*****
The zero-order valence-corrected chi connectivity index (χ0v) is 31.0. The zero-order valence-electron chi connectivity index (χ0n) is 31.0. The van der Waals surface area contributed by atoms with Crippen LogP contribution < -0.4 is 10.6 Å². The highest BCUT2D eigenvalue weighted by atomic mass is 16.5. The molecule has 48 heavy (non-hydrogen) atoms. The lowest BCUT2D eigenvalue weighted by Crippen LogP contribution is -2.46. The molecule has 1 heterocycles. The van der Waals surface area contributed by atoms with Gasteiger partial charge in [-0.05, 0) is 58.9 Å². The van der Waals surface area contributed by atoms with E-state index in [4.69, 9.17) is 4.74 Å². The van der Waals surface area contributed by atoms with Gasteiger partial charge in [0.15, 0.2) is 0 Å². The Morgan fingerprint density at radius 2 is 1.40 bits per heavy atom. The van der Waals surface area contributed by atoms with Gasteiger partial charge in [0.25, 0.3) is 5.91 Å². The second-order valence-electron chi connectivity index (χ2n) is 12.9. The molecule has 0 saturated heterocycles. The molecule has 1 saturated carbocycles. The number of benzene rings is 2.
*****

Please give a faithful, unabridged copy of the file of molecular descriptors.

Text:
The zero-order valence-corrected chi connectivity index (χ0v) is 31.0. The zero-order valence-electron chi connectivity index (χ0n) is 31.0. The van der Waals surface area contributed by atoms with Crippen LogP contribution < -0.4 is 10.6 Å². The highest BCUT2D eigenvalue weighted by atomic mass is 16.5. The molecule has 48 heavy (non-hydrogen) atoms. The lowest BCUT2D eigenvalue weighted by Crippen LogP contribution is -2.46. The molecule has 1 heterocycles. The van der Waals surface area contributed by atoms with Gasteiger partial charge in [-0.05, 0) is 58.9 Å². The van der Waals surface area contributed by atoms with E-state index in [4.69, 9.17) is 4.74 Å². The van der Waals surface area contributed by atoms with Gasteiger partial charge in [0.15, 0.2) is 0 Å². The Morgan fingerprint density at radius 2 is 1.40 bits per heavy atom. The van der Waals surface area contributed by atoms with Gasteiger partial charge in [0.25, 0.3) is 5.91 Å². The second-order valence-electron chi connectivity index (χ2n) is 12.9. The molecule has 0 saturated heterocycles. The molecule has 1 saturated carbocycles. The number of benzene rings is 2.